ConnectX-3 Pro VXLAN Performance Overhead


I’m testing out ConnectX-3 Pro with VXLAN Offload in our lab. Using a single-stream iperf performance test, we get ~34Gbit/s transfer speed of non-VXLAN transport, but only ~28Gbit/s with VXLAN encapsulation.

In both cases, the bottleneck is the CPU on the receiving side. Looking at a perf dump, the top usage:

Without VXLAN:

  • 24.27% iperf [kernel.kallsyms] [k] copy_user_enhanced_fast_string

  • 6.49% iperf [kernel.kallsyms] [k] mlx4_en_process_rx_cq

  • 5.34% iperf [kernel.kallsyms] [k] tcp_gro_receive

  • 3.43% iperf [kernel.kallsyms] [k] dev_gro_receive

  • 3.28% iperf [kernel.kallsyms] [k] mlx4_en_complete_rx_desc

  • 3.05% iperf [kernel.kallsyms] [k] memcpy

  • 2.88% iperf [kernel.kallsyms] [k] inet_gro_receive


  • 20.06% iperf [kernel.kallsyms] [k] copy_user_enhanced_fast_string

  • 6.04% iperf [kernel.kallsyms] [k] mlx4_en_process_rx_cq

  • 5.43% iperf [kernel.kallsyms] [k] inet_gro_receive

  • 3.29% iperf [kernel.kallsyms] [k] dev_gro_receive

  • 3.24% iperf [kernel.kallsyms] [k] tcp_gro_receive

  • 3.08% iperf [kernel.kallsyms] [k] skb_gro_receive

  • 3.02% iperf [kernel.kallsyms] [k] memcpy

  • 2.85% iperf [kernel.kallsyms] [k] mlx4_en_complete_rx_desc

This is Centos 6.5, kernel 3.15.0, Firmware 2.31.5050.

We’re certainly happy with 28Gbit/s, but I’m wondering if there are plans to improve this to the point that VXLAN adds no additional CPU overhead at all, or if there is any tuning I can do towards the same goal?

  • Thorvald

About PlumGrid:

PlumGrid and Mellanox published a new white paper about creating a better network infrastructure for a large-scale OpenStack cloud by using Mellanox’s ConnectX-3 Pro VXLAN HW offload.

The PlumGrid VNI (Virtual Network Infrastructure) running over Mellanox switches and ConnectX-3 Pro adapters is a unique offering targeted for large-scale data centers.

With the ConnectX-3 Pro stateless HW offload, users can achieve:

  • Linear improvement in VM performance until reaching the near line rate performance (36 Gbps with eight VM pairs generating traffic at maximum rates).

  • CPU utilization remains virtually constant on both TX and RX ends, while the throughput grows to 36 Gbps.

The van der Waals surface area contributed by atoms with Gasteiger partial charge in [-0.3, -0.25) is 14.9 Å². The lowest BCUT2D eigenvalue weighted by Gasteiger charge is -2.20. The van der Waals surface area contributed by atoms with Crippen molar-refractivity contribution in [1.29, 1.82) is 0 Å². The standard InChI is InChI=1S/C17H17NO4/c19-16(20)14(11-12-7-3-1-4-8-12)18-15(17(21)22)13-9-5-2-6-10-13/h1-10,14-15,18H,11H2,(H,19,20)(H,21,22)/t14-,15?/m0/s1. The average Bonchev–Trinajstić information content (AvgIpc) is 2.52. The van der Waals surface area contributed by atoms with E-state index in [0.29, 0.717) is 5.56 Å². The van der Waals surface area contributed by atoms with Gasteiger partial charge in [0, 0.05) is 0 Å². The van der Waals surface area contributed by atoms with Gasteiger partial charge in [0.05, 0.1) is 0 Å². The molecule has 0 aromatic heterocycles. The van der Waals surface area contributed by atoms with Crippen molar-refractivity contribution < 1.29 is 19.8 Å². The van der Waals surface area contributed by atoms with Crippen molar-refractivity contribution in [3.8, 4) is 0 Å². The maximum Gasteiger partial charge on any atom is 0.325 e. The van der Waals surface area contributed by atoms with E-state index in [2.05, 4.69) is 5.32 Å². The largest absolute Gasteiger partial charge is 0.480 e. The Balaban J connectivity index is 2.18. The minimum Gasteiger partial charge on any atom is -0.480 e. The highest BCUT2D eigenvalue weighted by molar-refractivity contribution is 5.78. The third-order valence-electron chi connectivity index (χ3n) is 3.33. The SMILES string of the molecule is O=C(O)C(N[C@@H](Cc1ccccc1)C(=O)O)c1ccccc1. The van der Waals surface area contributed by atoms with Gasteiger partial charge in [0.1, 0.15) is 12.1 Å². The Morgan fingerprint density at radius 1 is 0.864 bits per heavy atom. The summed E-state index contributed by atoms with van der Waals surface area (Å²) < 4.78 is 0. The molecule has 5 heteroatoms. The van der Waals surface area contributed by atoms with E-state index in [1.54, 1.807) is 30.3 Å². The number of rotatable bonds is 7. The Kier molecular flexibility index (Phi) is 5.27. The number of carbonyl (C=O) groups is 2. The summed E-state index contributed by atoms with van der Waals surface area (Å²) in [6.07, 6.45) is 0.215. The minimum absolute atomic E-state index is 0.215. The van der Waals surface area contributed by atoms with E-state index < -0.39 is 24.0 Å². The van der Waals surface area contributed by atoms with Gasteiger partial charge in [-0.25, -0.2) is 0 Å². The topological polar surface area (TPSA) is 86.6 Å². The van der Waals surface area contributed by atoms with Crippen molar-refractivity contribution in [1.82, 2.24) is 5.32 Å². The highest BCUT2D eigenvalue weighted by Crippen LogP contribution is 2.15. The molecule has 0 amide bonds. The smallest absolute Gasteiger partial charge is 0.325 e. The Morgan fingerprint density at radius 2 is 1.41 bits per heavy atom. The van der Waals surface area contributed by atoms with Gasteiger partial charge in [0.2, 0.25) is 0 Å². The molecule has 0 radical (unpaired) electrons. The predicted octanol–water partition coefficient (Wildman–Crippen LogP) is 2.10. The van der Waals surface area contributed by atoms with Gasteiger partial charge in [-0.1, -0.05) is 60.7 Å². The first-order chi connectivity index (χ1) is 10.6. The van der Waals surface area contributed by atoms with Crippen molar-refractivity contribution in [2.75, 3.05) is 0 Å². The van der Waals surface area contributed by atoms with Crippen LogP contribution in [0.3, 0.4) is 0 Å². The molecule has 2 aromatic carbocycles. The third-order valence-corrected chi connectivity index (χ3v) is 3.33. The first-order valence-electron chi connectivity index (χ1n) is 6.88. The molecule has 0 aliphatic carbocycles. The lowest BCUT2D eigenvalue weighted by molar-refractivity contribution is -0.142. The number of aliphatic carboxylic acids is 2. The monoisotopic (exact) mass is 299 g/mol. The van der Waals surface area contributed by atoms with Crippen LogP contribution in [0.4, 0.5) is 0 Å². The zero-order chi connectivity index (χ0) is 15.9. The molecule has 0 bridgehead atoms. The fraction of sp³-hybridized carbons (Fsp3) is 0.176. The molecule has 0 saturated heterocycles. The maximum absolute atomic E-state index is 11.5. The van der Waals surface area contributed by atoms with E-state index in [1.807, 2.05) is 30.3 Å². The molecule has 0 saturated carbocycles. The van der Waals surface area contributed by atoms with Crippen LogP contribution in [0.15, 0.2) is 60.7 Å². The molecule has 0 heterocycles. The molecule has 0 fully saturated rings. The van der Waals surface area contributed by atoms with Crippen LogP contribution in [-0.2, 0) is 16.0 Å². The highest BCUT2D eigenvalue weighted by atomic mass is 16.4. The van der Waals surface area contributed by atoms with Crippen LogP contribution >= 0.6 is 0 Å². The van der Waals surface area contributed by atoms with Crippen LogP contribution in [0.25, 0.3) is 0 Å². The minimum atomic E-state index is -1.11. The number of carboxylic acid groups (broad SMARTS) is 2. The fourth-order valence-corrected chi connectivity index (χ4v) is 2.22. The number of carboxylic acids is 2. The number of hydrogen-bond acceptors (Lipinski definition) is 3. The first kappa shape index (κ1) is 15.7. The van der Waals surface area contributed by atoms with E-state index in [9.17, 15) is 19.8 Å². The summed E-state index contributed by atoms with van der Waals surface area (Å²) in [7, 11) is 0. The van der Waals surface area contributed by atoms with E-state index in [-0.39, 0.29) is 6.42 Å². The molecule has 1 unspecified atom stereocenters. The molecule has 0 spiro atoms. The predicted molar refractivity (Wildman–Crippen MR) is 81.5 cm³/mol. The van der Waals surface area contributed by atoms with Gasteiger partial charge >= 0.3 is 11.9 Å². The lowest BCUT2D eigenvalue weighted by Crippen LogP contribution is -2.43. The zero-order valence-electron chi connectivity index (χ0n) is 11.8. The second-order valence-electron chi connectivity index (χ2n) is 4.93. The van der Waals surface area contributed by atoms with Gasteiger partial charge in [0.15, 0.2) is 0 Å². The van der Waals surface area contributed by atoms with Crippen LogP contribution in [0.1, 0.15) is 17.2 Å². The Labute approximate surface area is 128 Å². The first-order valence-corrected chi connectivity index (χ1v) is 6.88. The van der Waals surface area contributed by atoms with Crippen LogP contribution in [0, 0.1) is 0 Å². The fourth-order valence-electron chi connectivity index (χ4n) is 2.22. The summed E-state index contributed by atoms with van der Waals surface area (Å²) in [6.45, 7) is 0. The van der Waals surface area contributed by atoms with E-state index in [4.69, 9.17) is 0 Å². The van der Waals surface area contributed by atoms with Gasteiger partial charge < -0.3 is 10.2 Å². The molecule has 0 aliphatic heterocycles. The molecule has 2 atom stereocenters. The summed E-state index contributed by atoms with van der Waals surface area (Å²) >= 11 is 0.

The white paper is available from Plumgrid website page:

PlumGrid VNI 3.0 is a software networking product for large-scale OpenStack Clouds, it provides a network fabric-agnostic, turn-key solution to build a scalable cloud infrastructure and offer advanced, on-demand network services to cloud tenants. To find out more

#! /bin/bash

set -x



ip addr flush dev mlx4

ip link set dev mlx4 down

ip link del vxlan0

ip link set dev $DEV mtu 9000

ip addr add 10.224.$NET.27/24 brd + dev $DEV

ip link set dev $DEV up

ip route add via 10.224.$NET.1

ip link add vxlan0 type vxlan id 17 group dev $DEV

ip addr add 172.18.1.$NET/24 brd + dev vxlan0

ip link set dev vxlan0 up

This is run on both machines (with different NET variable), bare metal with no VM. mlx4 is the ethX device renamed.

MTU 9000 is a new addition; with that I get ~38 Gbit/s when doing single-stream TCP testing on the mlx4 device, but VXLAN encapsulated traffic stays at ~24Gbit/s; CPU bound on a single core.

The performance I am seeing is close to the one you show in DOC-1456 for 1 VM pair. While I can get high performance by running multiple streams, I could get similar aggregate performance by bonding 4 10 Gbit/s connections. I’m really hoping to improve our single-stream speeds.

Hi Thorvald,

Did you run this test VM to VM or within the hypervisor, I assume VM to VM.

Is this only one flow (one VM) or more (several VMs on the same host)?

What is the CPU that you are using? number of cores? memory?

Do you use PCIe Gen3? (I assume you do)

Do you use MTU=1500?

If possible, try to run 2 or 4 VMs and see how it goes, it should be better.

The performance looks ok, but you could reach to better ones (close to line rate)

See this post:Infrastructure & Networking - NVIDIA Developer Forums

I added a performance slide, and a link to Case Study with Plumgrid